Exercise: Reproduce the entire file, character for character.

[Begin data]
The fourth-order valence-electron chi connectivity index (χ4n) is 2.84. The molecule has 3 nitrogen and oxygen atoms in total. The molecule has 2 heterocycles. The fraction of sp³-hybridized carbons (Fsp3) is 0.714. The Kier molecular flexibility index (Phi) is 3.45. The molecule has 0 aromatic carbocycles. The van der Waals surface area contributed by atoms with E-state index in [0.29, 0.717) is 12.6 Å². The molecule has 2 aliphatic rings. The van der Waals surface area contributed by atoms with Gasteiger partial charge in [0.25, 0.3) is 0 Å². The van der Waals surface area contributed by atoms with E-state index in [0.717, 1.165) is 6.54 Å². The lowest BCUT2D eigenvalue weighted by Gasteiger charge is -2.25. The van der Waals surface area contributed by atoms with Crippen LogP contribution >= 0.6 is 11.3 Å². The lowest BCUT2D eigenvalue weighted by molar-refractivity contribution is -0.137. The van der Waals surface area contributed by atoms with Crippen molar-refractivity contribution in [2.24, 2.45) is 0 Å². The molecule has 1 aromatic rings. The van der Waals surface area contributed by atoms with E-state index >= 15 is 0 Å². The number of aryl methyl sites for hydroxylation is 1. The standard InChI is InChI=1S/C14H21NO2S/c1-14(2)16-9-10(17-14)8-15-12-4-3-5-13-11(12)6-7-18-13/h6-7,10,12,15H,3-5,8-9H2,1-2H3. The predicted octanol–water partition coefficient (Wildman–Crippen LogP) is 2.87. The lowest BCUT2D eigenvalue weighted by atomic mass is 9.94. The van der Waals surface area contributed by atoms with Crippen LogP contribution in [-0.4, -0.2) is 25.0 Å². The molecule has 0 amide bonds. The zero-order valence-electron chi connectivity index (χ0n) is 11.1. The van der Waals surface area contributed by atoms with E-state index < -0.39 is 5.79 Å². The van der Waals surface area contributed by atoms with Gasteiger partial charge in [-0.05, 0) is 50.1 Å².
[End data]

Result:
The fourth-order valence-electron chi connectivity index (χ4n) is 2.84. The molecule has 3 nitrogen and oxygen atoms in total. The molecule has 2 heterocycles. The fraction of sp³-hybridized carbons (Fsp3) is 0.714. The Kier molecular flexibility index (Phi) is 3.45. The molecule has 0 aromatic carbocycles. The van der Waals surface area contributed by atoms with E-state index in [0.29, 0.717) is 12.6 Å². The molecule has 2 aliphatic rings. The van der Waals surface area contributed by atoms with Gasteiger partial charge in [0.25, 0.3) is 0 Å². The van der Waals surface area contributed by atoms with E-state index in [0.717, 1.165) is 6.54 Å². The lowest BCUT2D eigenvalue weighted by Gasteiger charge is -2.25. The van der Waals surface area contributed by atoms with Crippen LogP contribution >= 0.6 is 11.3 Å². The lowest BCUT2D eigenvalue weighted by molar-refractivity contribution is -0.137. The van der Waals surface area contributed by atoms with Crippen molar-refractivity contribution in [2.24, 2.45) is 0 Å². The molecule has 1 aromatic rings. The van der Waals surface area contributed by atoms with E-state index >= 15 is 0 Å². The number of aryl methyl sites for hydroxylation is 1. The standard InChI is InChI=1S/C14H21NO2S/c1-14(2)16-9-10(17-14)8-15-12-4-3-5-13-11(12)6-7-18-13/h6-7,10,12,15H,3-5,8-9H2,1-2H3. The predicted octanol–water partition coefficient (Wildman–Crippen LogP) is 2.87. The lowest BCUT2D eigenvalue weighted by atomic mass is 9.94. The van der Waals surface area contributed by atoms with Crippen LogP contribution in [-0.4, -0.2) is 25.0 Å². The molecule has 0 amide bonds. The zero-order valence-electron chi connectivity index (χ0n) is 11.1. The van der Waals surface area contributed by atoms with E-state index < -0.39 is 5.79 Å². The van der Waals surface area contributed by atoms with Gasteiger partial charge in [-0.05, 0) is 50.1 Å².